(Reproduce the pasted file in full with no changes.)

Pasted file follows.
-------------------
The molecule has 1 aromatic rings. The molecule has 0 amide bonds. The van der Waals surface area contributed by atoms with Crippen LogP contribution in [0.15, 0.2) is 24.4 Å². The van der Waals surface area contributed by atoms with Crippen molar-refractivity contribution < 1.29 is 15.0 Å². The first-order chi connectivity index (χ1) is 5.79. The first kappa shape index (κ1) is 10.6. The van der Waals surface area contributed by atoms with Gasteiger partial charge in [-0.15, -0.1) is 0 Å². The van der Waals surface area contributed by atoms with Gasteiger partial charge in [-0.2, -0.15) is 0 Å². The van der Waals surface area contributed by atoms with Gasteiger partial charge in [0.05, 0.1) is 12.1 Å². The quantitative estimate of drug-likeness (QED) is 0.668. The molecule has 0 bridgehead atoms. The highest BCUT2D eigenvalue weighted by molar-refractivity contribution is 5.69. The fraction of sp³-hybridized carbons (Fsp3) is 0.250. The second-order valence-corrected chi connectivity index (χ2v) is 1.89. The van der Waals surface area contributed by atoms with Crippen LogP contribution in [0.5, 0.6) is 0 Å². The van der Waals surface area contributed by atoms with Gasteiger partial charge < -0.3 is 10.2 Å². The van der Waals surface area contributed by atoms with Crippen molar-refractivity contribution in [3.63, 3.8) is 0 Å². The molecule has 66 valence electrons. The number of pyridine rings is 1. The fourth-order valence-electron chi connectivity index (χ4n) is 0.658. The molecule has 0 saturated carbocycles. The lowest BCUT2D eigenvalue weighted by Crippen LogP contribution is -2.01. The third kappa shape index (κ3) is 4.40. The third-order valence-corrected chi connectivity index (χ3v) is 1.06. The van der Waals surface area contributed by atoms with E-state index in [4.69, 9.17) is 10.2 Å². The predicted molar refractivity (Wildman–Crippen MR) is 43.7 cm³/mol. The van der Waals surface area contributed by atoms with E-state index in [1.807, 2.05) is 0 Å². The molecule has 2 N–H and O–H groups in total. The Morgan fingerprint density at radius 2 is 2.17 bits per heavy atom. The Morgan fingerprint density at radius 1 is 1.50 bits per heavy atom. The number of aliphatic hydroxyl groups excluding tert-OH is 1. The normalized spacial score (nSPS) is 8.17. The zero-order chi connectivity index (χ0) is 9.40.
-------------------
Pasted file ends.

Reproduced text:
The molecule has 1 aromatic rings. The molecule has 0 amide bonds. The van der Waals surface area contributed by atoms with Crippen LogP contribution in [0.15, 0.2) is 24.4 Å². The van der Waals surface area contributed by atoms with Crippen molar-refractivity contribution < 1.29 is 15.0 Å². The first-order chi connectivity index (χ1) is 5.79. The first kappa shape index (κ1) is 10.6. The van der Waals surface area contributed by atoms with Gasteiger partial charge in [-0.15, -0.1) is 0 Å². The van der Waals surface area contributed by atoms with Gasteiger partial charge in [-0.2, -0.15) is 0 Å². The van der Waals surface area contributed by atoms with Gasteiger partial charge in [0.05, 0.1) is 12.1 Å². The quantitative estimate of drug-likeness (QED) is 0.668. The molecule has 0 bridgehead atoms. The highest BCUT2D eigenvalue weighted by molar-refractivity contribution is 5.69. The fraction of sp³-hybridized carbons (Fsp3) is 0.250. The second-order valence-corrected chi connectivity index (χ2v) is 1.89. The van der Waals surface area contributed by atoms with Crippen LogP contribution in [0.5, 0.6) is 0 Å². The van der Waals surface area contributed by atoms with Gasteiger partial charge < -0.3 is 10.2 Å². The van der Waals surface area contributed by atoms with Crippen molar-refractivity contribution in [3.63, 3.8) is 0 Å². The molecule has 66 valence electrons. The number of pyridine rings is 1. The fourth-order valence-electron chi connectivity index (χ4n) is 0.658. The molecule has 0 saturated carbocycles. The lowest BCUT2D eigenvalue weighted by Crippen LogP contribution is -2.01. The third kappa shape index (κ3) is 4.40. The third-order valence-corrected chi connectivity index (χ3v) is 1.06. The van der Waals surface area contributed by atoms with E-state index in [4.69, 9.17) is 10.2 Å². The predicted molar refractivity (Wildman–Crippen MR) is 43.7 cm³/mol. The van der Waals surface area contributed by atoms with E-state index in [1.807, 2.05) is 0 Å². The molecule has 2 N–H and O–H groups in total. The Morgan fingerprint density at radius 2 is 2.17 bits per heavy atom. The Morgan fingerprint density at radius 1 is 1.50 bits per heavy atom. The number of aliphatic hydroxyl groups excluding tert-OH is 1. The normalized spacial score (nSPS) is 8.17. The zero-order chi connectivity index (χ0) is 9.40.